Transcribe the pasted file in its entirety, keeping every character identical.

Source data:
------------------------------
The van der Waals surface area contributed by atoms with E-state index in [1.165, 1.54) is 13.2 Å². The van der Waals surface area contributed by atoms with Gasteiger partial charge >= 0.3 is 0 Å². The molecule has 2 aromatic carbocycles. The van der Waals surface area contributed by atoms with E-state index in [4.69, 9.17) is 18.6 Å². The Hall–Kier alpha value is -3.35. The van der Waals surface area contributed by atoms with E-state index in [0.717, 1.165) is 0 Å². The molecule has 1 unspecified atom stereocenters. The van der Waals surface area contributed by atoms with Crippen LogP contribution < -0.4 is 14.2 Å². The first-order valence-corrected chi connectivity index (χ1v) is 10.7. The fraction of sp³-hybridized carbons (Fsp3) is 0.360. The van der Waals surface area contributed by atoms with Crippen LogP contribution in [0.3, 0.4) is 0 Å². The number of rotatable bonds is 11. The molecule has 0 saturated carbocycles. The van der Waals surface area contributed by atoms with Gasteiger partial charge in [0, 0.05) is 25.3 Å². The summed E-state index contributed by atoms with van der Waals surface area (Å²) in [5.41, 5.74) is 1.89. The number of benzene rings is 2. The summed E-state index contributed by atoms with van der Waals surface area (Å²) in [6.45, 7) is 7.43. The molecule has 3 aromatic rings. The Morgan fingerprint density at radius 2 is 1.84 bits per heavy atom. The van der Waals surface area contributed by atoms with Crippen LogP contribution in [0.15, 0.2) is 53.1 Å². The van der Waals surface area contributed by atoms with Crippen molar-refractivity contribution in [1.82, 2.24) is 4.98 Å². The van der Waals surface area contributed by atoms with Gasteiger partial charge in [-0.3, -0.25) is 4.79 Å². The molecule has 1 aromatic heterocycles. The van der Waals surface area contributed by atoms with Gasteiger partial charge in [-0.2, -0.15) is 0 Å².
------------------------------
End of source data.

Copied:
The van der Waals surface area contributed by atoms with E-state index in [1.165, 1.54) is 13.2 Å². The van der Waals surface area contributed by atoms with Gasteiger partial charge >= 0.3 is 0 Å². The molecule has 2 aromatic carbocycles. The van der Waals surface area contributed by atoms with E-state index in [4.69, 9.17) is 18.6 Å². The Hall–Kier alpha value is -3.35. The van der Waals surface area contributed by atoms with E-state index in [0.717, 1.165) is 0 Å². The molecule has 1 unspecified atom stereocenters. The van der Waals surface area contributed by atoms with Crippen LogP contribution < -0.4 is 14.2 Å². The first-order valence-corrected chi connectivity index (χ1v) is 10.7. The fraction of sp³-hybridized carbons (Fsp3) is 0.360. The van der Waals surface area contributed by atoms with Crippen LogP contribution in [0.3, 0.4) is 0 Å². The number of rotatable bonds is 11. The molecule has 0 saturated carbocycles. The van der Waals surface area contributed by atoms with Gasteiger partial charge in [0, 0.05) is 25.3 Å². The summed E-state index contributed by atoms with van der Waals surface area (Å²) in [5.41, 5.74) is 1.89. The number of benzene rings is 2. The summed E-state index contributed by atoms with van der Waals surface area (Å²) in [6.45, 7) is 7.43. The molecule has 3 aromatic rings. The Morgan fingerprint density at radius 2 is 1.84 bits per heavy atom. The van der Waals surface area contributed by atoms with Crippen LogP contribution in [0.15, 0.2) is 53.1 Å². The van der Waals surface area contributed by atoms with Crippen molar-refractivity contribution in [1.82, 2.24) is 4.98 Å². The van der Waals surface area contributed by atoms with Gasteiger partial charge in [-0.3, -0.25) is 4.79 Å². The molecule has 1 aromatic heterocycles. The van der Waals surface area contributed by atoms with Gasteiger partial charge in [-0.2, -0.15) is 0 Å².